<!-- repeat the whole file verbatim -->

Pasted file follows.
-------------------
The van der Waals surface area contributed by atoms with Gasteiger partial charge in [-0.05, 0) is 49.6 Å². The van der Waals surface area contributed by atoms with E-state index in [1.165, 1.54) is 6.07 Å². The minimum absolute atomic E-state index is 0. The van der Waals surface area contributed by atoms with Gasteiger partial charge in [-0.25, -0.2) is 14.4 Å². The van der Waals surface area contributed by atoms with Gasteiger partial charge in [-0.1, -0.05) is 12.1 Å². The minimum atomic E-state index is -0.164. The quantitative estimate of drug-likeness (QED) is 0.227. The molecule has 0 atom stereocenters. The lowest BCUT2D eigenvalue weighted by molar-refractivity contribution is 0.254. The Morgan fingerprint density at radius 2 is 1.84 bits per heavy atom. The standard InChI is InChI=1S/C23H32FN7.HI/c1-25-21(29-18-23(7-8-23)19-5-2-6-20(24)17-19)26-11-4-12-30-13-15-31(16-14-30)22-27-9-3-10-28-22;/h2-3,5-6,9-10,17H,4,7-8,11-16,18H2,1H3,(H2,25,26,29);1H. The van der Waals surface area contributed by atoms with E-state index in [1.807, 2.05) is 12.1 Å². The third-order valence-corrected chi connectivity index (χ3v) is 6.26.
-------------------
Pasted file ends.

The van der Waals surface area contributed by atoms with Gasteiger partial charge in [-0.05, 0) is 49.6 Å². The van der Waals surface area contributed by atoms with E-state index in [1.165, 1.54) is 6.07 Å². The minimum absolute atomic E-state index is 0. The van der Waals surface area contributed by atoms with Gasteiger partial charge in [-0.25, -0.2) is 14.4 Å². The van der Waals surface area contributed by atoms with Gasteiger partial charge in [-0.1, -0.05) is 12.1 Å². The minimum atomic E-state index is -0.164. The quantitative estimate of drug-likeness (QED) is 0.227. The molecule has 0 atom stereocenters. The lowest BCUT2D eigenvalue weighted by molar-refractivity contribution is 0.254. The Morgan fingerprint density at radius 2 is 1.84 bits per heavy atom. The standard InChI is InChI=1S/C23H32FN7.HI/c1-25-21(29-18-23(7-8-23)19-5-2-6-20(24)17-19)26-11-4-12-30-13-15-31(16-14-30)22-27-9-3-10-28-22;/h2-3,5-6,9-10,17H,4,7-8,11-16,18H2,1H3,(H2,25,26,29);1H. The van der Waals surface area contributed by atoms with E-state index in [1.807, 2.05) is 12.1 Å². The third-order valence-corrected chi connectivity index (χ3v) is 6.26.